The leaders of the United States and Canada expressed optimism on Wednesday that they could reach new NAFTA deal by a Friday deadline as negotiators prepared to talk through the night, although Canada warned that a number of tricky issues remained.
The ministers leading the renegotiation of the North American Free Trade Agreement (NAFTA) could meet again on Thursday in Washington as they push for quick progress, Mexican Economy Minister Ildefonso Guajardo advanced. Guajardo said he had spoken to Canadian Foreign Minister Chrystia Freeland on Monday and would talk to U.S. Trade Representative Robert Lighthizer to see about agreeing a trilateral meeting in Washington on Thursday.
Some countries are now likely to be spared from planned tariffs on metals advocated by U.S. President Donald Trump. White House sources said Trump's controversial tariff plan could be put into action at a signing ceremony on Thursday afternoon.
Mexican buyers imported ten times more corn from Brazil last year amid concern that NAFTA renegotiations could disrupt their U.S. supplies, according to government data and top grains merchants. Mexico is on track to buy more Brazilian corn in 2018, which would hurt a U.S. agricultural sector already struggling with low grains prices and the rising competitive threat from South America.
The Canadian government plans to open free trade talks with the four-nation Mercosur trading bloc in South America at a time when the future of NAFTA is facing increasing uncertainty. Canada sends around 75% of its goods exports to the United States and is looking for new markets to reduce the reliance on its southern neighbor.
Canada has filed an expansive complaint with the World Trade Organization accusing the US of breaking international trade rules. The complaint challenges the ways that the US investigates products for subsidies and below-cost sales. As expected the US called the claims unfounded.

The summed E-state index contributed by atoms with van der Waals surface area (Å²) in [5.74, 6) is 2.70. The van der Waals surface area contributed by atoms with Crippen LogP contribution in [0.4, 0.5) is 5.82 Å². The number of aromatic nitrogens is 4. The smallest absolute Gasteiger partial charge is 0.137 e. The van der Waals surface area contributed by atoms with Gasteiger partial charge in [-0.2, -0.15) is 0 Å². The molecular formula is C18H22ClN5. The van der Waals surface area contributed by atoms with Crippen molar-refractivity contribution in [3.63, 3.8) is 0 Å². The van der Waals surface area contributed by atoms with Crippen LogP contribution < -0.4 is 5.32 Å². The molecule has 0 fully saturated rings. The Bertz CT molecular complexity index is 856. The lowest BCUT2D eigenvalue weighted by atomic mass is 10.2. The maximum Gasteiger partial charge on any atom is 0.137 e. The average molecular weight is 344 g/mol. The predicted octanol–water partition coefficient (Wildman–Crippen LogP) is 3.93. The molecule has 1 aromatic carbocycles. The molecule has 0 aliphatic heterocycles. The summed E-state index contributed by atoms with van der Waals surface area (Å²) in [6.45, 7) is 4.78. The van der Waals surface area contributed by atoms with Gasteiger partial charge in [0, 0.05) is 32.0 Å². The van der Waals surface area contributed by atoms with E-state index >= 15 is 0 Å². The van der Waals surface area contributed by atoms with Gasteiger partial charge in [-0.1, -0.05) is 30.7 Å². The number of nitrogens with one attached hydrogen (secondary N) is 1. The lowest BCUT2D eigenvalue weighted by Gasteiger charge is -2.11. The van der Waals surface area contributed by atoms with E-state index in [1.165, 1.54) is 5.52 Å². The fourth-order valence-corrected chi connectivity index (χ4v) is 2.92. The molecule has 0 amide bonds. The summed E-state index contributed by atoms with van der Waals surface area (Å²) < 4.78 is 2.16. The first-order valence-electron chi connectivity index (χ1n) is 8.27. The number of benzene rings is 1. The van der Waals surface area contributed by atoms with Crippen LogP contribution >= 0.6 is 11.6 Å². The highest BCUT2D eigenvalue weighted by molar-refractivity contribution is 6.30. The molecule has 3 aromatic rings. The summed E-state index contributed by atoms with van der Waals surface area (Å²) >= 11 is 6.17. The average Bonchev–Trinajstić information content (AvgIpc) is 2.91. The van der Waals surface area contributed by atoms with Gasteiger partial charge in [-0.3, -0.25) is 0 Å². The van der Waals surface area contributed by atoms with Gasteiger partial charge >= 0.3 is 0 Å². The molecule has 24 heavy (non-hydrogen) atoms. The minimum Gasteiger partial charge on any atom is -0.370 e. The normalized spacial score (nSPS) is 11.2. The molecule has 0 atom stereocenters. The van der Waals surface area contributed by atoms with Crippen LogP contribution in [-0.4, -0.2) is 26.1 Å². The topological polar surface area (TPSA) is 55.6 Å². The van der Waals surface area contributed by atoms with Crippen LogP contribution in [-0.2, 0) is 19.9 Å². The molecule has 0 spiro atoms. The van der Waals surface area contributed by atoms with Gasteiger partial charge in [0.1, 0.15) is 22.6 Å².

United States, Canada and Mexico on Wednesday in Ottawa held their first summit after years of aloofness and held themselves up as an example against growing protectionist tendencies around the world.
US President Barack Obama joined the Mexican and Canadian leaders Wednesday for a North American summit focused on trade but marked by friction between the three amigos. Mexican President Enrique Peña Nieto shook hands with Obama in an ornate state government palace in Toluca, near Mexico City, for private one-on-one talks before Prime Minister Stephen Harper joined them later.
The President Barack Obama administration is “exploring” a regional trade plan for the Americas that would be the most ambitious hemispheric initiative in years, but contrary to the failed experience of George Bush's FTAA (Free Trade Area of the Americas), this time it would be instrumented through Nafta (North American Free Trade Agreement) partners Mexico and Canada, according to a Miami Herald interview of Andres Oppenheimer with Secretary of State John Kerry.
The newly-formed Pacific Alliance bloc seems more like a political club to counterbalance the Atlantic-facing, Brazil-led Mercosur group. However, the bloc accounts for 30% of India’s trade with Latin America. Can India engage the group so it is not left out from their Asia focus?